We first alerted our networks and the public last year, to dangerous activities happening on Omegle. Following recurring press reports, and concerns from parents and safeguarding professionals, we’re again pushing this alert to our networks.
Last year schools across the UK were warned about a well-known chat room. Some schools issued warnings to parents and carers urging them to talk to their children about these types of platforms.
Content from Omegle is now being shared by popular influencers which could encourage young people to visit this platform. We’re aware of instances where popular influencers are livestreaming reaction videos of them using the platform.
What are anonymous chat rooms?
Anonymous chat rooms are online spaces where people can chat with strangers. People can communicate via instant messaging and video chat, some of these platforms use random matching to pair users.
Young people are likely to use these chat rooms and chat room apps because they seem fun, and the randomisation of people can be exciting.
As young people spend much more time online due to ongoing restrictions, there is an increased chance that they will come across these sites.
We’re aware of content from Omegle being shared widely across other platforms with trending hashtags, which could drive even more traffic. Despite young people seeing platforms like these as fun, they may not see the risks from those online with malicious intentions.
What are the risks?
Young people are at risk of seeing distressing or highly sexualised imagery without warning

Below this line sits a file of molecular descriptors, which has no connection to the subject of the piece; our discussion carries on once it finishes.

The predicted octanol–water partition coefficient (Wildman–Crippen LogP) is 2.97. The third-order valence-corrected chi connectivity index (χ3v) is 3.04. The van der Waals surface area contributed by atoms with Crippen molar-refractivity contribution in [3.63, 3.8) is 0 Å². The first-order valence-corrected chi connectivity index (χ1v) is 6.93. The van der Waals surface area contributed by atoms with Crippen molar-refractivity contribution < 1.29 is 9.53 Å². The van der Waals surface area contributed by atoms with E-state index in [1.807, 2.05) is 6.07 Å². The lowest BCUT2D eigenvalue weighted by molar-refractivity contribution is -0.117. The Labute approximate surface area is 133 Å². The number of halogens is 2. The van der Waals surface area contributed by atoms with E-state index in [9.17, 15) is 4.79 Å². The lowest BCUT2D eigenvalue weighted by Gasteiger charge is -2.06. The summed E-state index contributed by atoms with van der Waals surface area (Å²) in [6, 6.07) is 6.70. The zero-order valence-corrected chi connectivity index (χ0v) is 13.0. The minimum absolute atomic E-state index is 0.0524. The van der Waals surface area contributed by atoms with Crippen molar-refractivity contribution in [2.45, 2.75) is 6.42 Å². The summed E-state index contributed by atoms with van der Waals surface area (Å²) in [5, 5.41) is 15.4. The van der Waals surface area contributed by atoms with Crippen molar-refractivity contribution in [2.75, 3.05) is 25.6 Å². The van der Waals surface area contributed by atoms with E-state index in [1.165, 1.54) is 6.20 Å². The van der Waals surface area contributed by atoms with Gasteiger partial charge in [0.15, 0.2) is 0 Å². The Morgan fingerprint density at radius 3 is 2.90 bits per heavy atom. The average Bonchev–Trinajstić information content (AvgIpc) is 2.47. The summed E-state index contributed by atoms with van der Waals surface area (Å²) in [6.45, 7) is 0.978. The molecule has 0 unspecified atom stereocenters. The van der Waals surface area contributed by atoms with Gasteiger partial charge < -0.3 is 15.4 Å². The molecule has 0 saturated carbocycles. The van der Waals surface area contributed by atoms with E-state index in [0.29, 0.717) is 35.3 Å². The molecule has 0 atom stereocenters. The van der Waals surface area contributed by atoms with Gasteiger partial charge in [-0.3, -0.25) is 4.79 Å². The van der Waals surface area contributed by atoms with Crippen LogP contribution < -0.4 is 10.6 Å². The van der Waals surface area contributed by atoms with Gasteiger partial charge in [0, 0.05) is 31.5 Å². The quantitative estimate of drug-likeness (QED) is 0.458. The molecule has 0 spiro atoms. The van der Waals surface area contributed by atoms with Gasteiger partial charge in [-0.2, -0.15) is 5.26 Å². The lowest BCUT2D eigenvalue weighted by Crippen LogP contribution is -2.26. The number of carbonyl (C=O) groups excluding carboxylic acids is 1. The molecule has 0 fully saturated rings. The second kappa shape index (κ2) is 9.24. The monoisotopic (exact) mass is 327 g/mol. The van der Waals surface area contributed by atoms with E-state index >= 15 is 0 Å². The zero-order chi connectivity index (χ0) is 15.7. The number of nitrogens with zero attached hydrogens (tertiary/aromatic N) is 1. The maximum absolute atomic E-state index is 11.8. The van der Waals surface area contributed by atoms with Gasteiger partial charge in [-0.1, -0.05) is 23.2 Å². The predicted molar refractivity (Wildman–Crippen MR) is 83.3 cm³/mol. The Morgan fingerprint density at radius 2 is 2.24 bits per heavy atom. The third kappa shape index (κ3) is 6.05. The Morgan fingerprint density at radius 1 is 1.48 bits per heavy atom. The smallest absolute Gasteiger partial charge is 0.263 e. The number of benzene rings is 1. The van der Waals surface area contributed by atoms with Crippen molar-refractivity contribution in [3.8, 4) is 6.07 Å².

They may be asked or pressured to remove clothing or reveal personal information
They may be asked to have private conversations on other apps or platforms
Top Tips for talking to your child about online risks
Engage young people in a conversation about keeping safe online and who they would talk to if someone made them feel uncomfortable online or if they see something online that worries or upsets them.
When talking to a child or young person, it’s best not to mention the app or website by name. If you do, it is likely that the child or young person will check out the platform on their own if they haven’t done so already. Instead, ask them what kind of new sites/apps they are using with their friends.
You should support children to understand the implications of sharing content that is explicit, particularly if this involves images or chats with other children.
You can also submit an online report to the Child Exploitation and Online Protection Command (CEOP) by clicking here.
If you have concerns about the immediate safety of a young person, you should contact the emergency services on 999 (emergency number)
Watch our video below for more advice on having a difficult conversation about sensitive issues with your child.
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